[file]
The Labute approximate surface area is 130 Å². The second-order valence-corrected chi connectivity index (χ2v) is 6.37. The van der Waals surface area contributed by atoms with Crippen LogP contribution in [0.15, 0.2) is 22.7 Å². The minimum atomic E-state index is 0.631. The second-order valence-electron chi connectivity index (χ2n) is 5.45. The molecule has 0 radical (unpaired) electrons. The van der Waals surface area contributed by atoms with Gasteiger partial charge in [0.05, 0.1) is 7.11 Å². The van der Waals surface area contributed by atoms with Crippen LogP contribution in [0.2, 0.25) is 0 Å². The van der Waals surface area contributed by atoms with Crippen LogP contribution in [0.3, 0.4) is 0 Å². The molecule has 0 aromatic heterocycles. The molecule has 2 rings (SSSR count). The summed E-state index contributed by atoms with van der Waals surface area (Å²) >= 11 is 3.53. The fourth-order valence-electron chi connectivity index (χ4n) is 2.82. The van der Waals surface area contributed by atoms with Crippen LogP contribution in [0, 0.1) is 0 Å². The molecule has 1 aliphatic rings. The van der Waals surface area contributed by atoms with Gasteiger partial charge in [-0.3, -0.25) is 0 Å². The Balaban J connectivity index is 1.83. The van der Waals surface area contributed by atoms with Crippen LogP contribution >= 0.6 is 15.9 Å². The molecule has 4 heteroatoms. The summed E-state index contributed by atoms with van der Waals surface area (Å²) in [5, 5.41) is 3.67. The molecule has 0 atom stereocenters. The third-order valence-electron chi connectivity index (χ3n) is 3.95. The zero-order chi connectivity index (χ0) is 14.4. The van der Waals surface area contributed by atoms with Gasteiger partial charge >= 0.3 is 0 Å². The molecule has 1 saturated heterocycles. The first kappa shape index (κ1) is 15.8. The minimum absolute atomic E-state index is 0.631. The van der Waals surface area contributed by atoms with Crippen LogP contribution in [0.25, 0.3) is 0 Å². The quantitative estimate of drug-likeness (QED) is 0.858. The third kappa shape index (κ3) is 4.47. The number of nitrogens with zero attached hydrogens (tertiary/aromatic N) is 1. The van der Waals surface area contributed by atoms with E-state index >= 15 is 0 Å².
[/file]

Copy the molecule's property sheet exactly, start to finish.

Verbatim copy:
The Labute approximate surface area is 130 Å². The second-order valence-corrected chi connectivity index (χ2v) is 6.37. The van der Waals surface area contributed by atoms with Crippen LogP contribution in [0.15, 0.2) is 22.7 Å². The minimum atomic E-state index is 0.631. The second-order valence-electron chi connectivity index (χ2n) is 5.45. The molecule has 0 radical (unpaired) electrons. The van der Waals surface area contributed by atoms with Gasteiger partial charge in [0.05, 0.1) is 7.11 Å². The van der Waals surface area contributed by atoms with Crippen LogP contribution in [0.2, 0.25) is 0 Å². The van der Waals surface area contributed by atoms with Crippen LogP contribution in [0.3, 0.4) is 0 Å². The molecule has 0 aromatic heterocycles. The molecule has 2 rings (SSSR count). The summed E-state index contributed by atoms with van der Waals surface area (Å²) >= 11 is 3.53. The fourth-order valence-electron chi connectivity index (χ4n) is 2.82. The van der Waals surface area contributed by atoms with Crippen LogP contribution in [0, 0.1) is 0 Å². The molecule has 1 aliphatic rings. The van der Waals surface area contributed by atoms with Gasteiger partial charge in [-0.3, -0.25) is 0 Å². The Balaban J connectivity index is 1.83. The van der Waals surface area contributed by atoms with Crippen LogP contribution >= 0.6 is 15.9 Å². The molecule has 4 heteroatoms. The summed E-state index contributed by atoms with van der Waals surface area (Å²) in [5, 5.41) is 3.67. The molecule has 0 atom stereocenters. The third-order valence-electron chi connectivity index (χ3n) is 3.95. The zero-order chi connectivity index (χ0) is 14.4. The van der Waals surface area contributed by atoms with Gasteiger partial charge >= 0.3 is 0 Å². The molecule has 1 saturated heterocycles. The first kappa shape index (κ1) is 15.8. The minimum absolute atomic E-state index is 0.631. The van der Waals surface area contributed by atoms with Crippen LogP contribution in [0.25, 0.3) is 0 Å². The quantitative estimate of drug-likeness (QED) is 0.858. The third kappa shape index (κ3) is 4.47. The number of nitrogens with zero attached hydrogens (tertiary/aromatic N) is 1. The van der Waals surface area contributed by atoms with E-state index >= 15 is 0 Å².